Noting the cars you already drive, a M-Benz diesel would be terrific. Be sure to use an extremely high quality synthetic oil that meets Benz spec 229.51 for example. The VW-TDI is another that needs an extremely good oil.(The VW diesel is much better w/ a manual trans). I have significant experience servicing the above mentioned cars. There are also differences between the non-DPF 2006 and older cars and the 2007 and up ones with a DPF. The M-Benz will require Diesel exhaust fluid(for DPF) for any 2007 or newer vehicles is but one example. Let us know what exact car you eventually consider and I'm sure others who own such can chime in.

Dr. Olds

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#3302141 - 03/05/14 10:12 AM Re: How bad is short tripping for a diesel engine? [Re: Quattro Pete]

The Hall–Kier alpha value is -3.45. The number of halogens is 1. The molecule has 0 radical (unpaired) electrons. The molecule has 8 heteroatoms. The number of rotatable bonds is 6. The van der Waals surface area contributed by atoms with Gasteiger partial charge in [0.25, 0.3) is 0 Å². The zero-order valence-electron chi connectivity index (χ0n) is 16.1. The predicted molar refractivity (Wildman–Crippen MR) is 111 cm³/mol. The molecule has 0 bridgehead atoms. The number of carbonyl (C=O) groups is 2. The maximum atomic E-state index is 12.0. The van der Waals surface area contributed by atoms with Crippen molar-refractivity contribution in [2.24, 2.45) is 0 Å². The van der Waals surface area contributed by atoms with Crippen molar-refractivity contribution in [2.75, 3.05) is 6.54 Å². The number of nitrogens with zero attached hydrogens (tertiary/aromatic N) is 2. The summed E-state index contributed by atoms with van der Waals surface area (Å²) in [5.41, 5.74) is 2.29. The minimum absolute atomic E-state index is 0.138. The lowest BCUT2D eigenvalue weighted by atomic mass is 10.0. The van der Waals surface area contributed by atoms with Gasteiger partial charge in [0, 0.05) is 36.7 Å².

scurvy Offline


Registered: 02/19/07
Posts: 2277
Loc: Chicago IL USA
VWAG TDIs that are short tripped suffer from coking the VNT mechanism in the turbocharger, oil buildup in the intercooler (from seeping past the turbo labyrinth seals) and relatively poor fuel economy. Oil dilution was not typically a concern in the past but post-injection engines will have that issue even moreso with short tripping... for that reason alone I would only want a urea SCR system. DPF will also do more frequent active regens with short trips.

Keep them on boost and up to temperature and they typically live long, happy lives.

For short trips, I would only recommend a gasser. Fuel economy will likely be the same and maintenance on a short tripped diesel will erode any savings at the pump very quickly.